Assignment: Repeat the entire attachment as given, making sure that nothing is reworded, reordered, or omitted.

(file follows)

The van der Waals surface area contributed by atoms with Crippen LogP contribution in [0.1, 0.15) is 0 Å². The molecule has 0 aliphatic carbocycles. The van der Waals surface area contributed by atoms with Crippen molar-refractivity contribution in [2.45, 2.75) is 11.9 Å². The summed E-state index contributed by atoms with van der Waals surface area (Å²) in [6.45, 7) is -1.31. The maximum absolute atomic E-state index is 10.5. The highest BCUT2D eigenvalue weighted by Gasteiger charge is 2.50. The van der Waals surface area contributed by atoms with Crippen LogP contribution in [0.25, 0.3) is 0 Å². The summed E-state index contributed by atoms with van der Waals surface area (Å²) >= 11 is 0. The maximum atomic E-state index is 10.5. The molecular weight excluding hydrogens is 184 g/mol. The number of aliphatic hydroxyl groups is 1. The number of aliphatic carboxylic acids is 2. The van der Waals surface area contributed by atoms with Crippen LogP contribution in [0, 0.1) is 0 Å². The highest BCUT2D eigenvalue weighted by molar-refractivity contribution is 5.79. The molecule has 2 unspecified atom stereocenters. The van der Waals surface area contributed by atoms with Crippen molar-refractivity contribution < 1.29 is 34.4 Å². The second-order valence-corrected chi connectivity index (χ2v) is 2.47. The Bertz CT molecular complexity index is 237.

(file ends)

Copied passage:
The van der Waals surface area contributed by atoms with Crippen LogP contribution in [0.1, 0.15) is 0 Å². The molecule has 0 aliphatic carbocycles. The van der Waals surface area contributed by atoms with Crippen molar-refractivity contribution in [2.45, 2.75) is 11.9 Å². The summed E-state index contributed by atoms with van der Waals surface area (Å²) in [6.45, 7) is -1.31. The maximum absolute atomic E-state index is 10.5. The highest BCUT2D eigenvalue weighted by Gasteiger charge is 2.50. The van der Waals surface area contributed by atoms with Crippen LogP contribution in [0.25, 0.3) is 0 Å². The summed E-state index contributed by atoms with van der Waals surface area (Å²) >= 11 is 0. The maximum atomic E-state index is 10.5. The molecular weight excluding hydrogens is 184 g/mol. The number of aliphatic hydroxyl groups is 1. The number of aliphatic carboxylic acids is 2. The van der Waals surface area contributed by atoms with Crippen LogP contribution in [0, 0.1) is 0 Å². The highest BCUT2D eigenvalue weighted by molar-refractivity contribution is 5.79. The molecule has 2 unspecified atom stereocenters. The van der Waals surface area contributed by atoms with Crippen molar-refractivity contribution < 1.29 is 34.4 Å². The second-order valence-corrected chi connectivity index (χ2v) is 2.47. The Bertz CT molecular complexity index is 237.